Juniper berries, conifer twig syrup.


Subject: re: RE: Herb study
From: Henriette Kress <>
Date: Wed, 24 Jan 1996 22:32:09 -0100

>Oh, what about using juniper berries in cooking. I've come across recipes and we have juniper bushes in our yard, but I'm always wary if what I've got is the right thing.

Juniper berries are alright, and give meat that wildfood taste. My mom puts Juniper whole twigs when cooking beef roast and tells her guests that it's venison ... the taste really changes that much. Then a twig into a whole gutted salmon before you put it into the oven, gives a great taste too.
Juniper is a conifer, and as all conifers, it contains resins. Resins will temporarily clog up your kidneys, so if you have kidney problems don't use juniper. Ditto if you're pregnant, as your kidneys are under a lot of pressure already. Other folks can tolerate it with no problems, in moderate doses - do use common sense.

And you can make syrup with all those bright green conifer twigs in the beginning of summer. Like Juniper, and Pinus, and Picea, which I have used, and know. I can't say which genera grow elsewhere and if these other genera are toxic, so ask someone who knows plants in your area before just going out to strip needles of all green trees in winter.

From: Henriette Kress <>

>This sounds interesting. Would one use the syrup for flavoring the same way one would the twigs?

Naaa... you put a spoonful in your tea to get a nice flavor, or put it onto your icecream... you know. Just use your imagination, like me.

Subject: juniper (juniperus communis) footnote from spice index.
From: Carl Wikander <>

the berries come from a prickly evergreen shrub it grows muchly in the northern hemisphere.

juniperus largely ignored in kitchens of english speaking countries the scandinavians (like me) add berries to marinades for pickled beef or elk.

add to red wine for pork. also in venison, patés, sauerkraut. crushed berries with salt an garlic for game birds before roasting, add allspice and pepper for beef.

(the green berries take two or three years to ripen turning blue-black)

juniper a coniferous shrub of the cypress family after pollination a pulpy covering forms round the seeds to produce berries, on female bushes.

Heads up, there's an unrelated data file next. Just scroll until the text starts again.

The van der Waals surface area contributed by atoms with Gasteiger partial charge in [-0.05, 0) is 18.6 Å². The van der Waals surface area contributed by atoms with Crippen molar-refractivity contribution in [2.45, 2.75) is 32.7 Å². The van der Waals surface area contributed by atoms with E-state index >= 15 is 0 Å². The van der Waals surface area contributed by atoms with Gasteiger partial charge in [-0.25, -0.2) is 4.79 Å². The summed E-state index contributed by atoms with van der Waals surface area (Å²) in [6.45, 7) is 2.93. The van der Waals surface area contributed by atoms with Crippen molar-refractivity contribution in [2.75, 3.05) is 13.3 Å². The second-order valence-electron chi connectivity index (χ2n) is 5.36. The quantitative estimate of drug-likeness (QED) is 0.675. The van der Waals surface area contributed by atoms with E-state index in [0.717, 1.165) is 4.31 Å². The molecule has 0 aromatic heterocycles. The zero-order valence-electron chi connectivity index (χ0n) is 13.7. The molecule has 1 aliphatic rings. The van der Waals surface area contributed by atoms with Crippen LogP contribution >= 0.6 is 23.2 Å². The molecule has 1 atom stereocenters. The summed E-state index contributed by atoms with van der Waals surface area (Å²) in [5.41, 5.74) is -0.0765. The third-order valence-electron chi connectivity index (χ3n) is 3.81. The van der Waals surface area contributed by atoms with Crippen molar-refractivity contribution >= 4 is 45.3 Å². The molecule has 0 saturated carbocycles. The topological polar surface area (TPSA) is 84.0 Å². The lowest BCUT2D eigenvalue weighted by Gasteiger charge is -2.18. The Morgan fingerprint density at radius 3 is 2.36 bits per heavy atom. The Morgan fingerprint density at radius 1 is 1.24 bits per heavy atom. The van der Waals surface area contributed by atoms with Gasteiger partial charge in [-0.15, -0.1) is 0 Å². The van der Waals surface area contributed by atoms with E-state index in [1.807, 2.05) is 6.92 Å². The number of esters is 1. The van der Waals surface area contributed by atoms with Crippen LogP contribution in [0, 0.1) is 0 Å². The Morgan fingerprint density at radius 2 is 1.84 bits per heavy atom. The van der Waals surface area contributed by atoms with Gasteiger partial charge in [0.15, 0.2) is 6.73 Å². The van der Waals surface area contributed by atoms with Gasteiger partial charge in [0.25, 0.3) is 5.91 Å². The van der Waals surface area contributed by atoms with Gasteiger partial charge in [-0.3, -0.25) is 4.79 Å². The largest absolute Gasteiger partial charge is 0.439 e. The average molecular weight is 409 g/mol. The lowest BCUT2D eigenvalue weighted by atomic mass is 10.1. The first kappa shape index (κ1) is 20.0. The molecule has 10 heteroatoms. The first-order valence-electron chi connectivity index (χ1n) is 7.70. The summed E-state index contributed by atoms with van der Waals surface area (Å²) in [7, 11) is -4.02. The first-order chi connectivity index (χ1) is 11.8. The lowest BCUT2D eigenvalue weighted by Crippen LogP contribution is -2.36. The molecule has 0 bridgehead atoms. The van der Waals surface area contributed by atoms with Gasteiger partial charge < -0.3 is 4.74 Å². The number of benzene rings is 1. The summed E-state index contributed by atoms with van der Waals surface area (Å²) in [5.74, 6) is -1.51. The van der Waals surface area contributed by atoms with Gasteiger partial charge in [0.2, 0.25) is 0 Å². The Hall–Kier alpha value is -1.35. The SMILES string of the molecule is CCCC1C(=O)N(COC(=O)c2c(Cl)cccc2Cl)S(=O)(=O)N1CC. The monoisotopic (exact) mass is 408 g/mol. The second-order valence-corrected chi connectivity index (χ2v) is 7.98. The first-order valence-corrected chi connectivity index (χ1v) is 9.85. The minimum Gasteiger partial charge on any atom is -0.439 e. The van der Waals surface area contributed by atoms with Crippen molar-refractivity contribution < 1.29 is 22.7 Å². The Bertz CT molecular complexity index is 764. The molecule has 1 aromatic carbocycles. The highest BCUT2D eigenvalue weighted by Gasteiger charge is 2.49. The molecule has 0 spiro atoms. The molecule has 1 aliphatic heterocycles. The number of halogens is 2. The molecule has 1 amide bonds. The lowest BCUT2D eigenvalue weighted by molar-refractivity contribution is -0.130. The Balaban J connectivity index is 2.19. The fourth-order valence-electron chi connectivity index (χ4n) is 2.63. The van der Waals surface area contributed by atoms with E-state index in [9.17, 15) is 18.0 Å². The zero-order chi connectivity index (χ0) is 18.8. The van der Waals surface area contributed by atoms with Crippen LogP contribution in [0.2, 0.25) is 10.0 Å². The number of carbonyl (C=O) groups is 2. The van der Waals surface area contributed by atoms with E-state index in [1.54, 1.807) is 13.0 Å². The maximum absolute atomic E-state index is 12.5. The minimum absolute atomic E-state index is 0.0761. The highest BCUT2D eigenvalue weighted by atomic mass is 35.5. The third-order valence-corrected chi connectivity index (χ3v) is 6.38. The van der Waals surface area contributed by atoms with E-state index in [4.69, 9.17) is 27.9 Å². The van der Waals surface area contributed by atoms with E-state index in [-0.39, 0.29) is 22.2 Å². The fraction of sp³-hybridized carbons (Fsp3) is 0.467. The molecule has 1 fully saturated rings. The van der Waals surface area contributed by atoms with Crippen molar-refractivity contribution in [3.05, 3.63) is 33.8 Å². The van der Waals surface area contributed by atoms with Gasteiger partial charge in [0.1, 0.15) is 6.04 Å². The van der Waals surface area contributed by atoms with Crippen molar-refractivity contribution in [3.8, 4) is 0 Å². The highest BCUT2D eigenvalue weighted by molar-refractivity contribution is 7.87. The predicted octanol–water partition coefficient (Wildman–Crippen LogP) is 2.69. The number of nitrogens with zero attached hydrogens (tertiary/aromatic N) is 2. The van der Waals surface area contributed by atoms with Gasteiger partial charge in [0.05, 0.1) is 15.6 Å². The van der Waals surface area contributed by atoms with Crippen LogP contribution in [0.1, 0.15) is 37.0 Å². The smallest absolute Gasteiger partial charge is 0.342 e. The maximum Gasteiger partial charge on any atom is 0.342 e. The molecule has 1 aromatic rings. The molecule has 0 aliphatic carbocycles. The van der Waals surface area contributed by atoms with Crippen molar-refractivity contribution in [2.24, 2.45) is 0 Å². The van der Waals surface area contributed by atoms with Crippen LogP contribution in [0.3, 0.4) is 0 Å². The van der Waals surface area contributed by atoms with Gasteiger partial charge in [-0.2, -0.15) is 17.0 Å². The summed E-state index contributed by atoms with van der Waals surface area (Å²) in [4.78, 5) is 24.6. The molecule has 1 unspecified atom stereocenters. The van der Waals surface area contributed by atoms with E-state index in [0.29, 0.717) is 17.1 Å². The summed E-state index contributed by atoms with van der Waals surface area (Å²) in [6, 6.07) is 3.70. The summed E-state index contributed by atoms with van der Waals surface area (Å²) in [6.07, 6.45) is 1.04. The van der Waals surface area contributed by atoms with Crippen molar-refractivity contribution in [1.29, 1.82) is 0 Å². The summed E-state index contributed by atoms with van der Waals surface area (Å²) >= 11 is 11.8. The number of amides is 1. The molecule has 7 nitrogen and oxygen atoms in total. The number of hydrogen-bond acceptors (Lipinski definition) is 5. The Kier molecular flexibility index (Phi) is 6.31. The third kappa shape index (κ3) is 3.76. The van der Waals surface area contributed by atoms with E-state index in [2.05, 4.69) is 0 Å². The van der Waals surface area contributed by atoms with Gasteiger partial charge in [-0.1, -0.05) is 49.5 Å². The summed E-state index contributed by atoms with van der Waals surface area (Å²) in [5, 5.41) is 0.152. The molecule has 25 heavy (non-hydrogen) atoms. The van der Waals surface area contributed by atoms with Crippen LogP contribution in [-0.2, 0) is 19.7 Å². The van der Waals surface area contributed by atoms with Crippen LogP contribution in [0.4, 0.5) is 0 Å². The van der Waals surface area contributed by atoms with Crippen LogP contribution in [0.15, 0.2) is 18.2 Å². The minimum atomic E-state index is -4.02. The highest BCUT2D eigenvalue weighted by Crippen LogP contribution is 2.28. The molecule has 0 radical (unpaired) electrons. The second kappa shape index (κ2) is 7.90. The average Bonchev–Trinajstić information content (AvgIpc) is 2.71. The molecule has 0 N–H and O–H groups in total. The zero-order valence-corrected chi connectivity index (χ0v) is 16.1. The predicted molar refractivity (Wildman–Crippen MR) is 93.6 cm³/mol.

ripe berries are gathered in the fall and dried at 35 deg. C to stop the essential oil evaporating.

aroma and taste bitter-sweet (gin) hint of pine turpintine with slight burning sensation.

(I even add this to my home made beer)

culinary blends with garlic and with marjoram and rosemary

wines, brandy and marinades, brines, beef, pork, sauces, and my favorite paté and cabbage.

FOLK MEDICINE...described by herbalists as a diuretic and anti-inflammatory...
CAUTION avoid juniper in pregnancy and if you have kidney disorder.

From: Henriette Kress <>

>ripe berries are gathered in the fall and dried at 35oC to stop the essential oil evaporating.

The easiest way to pick juniper berries? Either by hand (you have to have leather gloves) or with these _really_ nifty berry-picking things we got over here. They're made for either blueberries or lingonberries, but they do _really_ dandily for junipers, too. Either way you should also put a big sheet under the bush you're harvesting to get all the berries that fall off because you shake the bush during picking.

To clean the berries: let them roll over a towel. The needles and other not wanted stuff will stay at the top end of this towel, the berries and creepy-crawlies will come to rest at the bottom end. Then wait for an hour or so to give the creepies a chance to leave (they did not appreciate the treatment they just got and will do their best to get to other parts of the woods). Then collect your berries and dry them.

After you've dried your berries discard _all_ brown ones. And look thru the rest for wormholes (they're there...) and discard those berries too.

Henriette (who has done it, can you tell?)

Photo: Pinus sylvestris 11. Photo: Picea abies 12. From: Henriette Kress <>

Conifer twig syrup recipe

You pick the green shoots of Juniperus communis, or Picea abies, or Pinus sylvestris, or Abies alba, or possibly other non-toxic conifers, in the beginning of the growing season (over here that's in the beginning of June). (Actually the shoots aren't really green on the Pinus species, but that doesn't matter - just pick those strangelooking sticks.)

If you wait for another week you can pick a lot more (they do grow), just don't let too many weeks go by - they still have to be soft. Remember to ask the landowner for permission, and if it's a forest where they grow trees for the wood, DON'T pick the top shoot. Actually don't pick the top shoot no matter what. I like my trees straight and with only one top.

3 parts (by weight) fresh green shoots, either of one species only or of as many as you like in a nice mix. The taste will differ a bit but not much.
water to cover them
2 parts (by weight) sugar

Put the shoots into water, boil, let boil until the shoots are yellowish. Doesn't take long. Strain. If you wish you can now add another 3 parts of fresh green shoots to the same water and boil these, until they are yellowish. Strain again. Add sugar, boil on low heat until you have a syrupy consistency. It does tend to burn so stir faithfully - but if you ever have cooked anything with lots of sugar you knew that... and yes, this part takes a fairly long time. But you knew that, too.

Use as a sweet spice, it does give a nice foresty flavor to tea, and it's good on icecream too. I keep mine in the freezer, where it will stay liquid. It crystallizes if kept in the refrigerator for long (nice crystals though).

Abies doesn't grow here but I've done both single and mixed syrups of the others.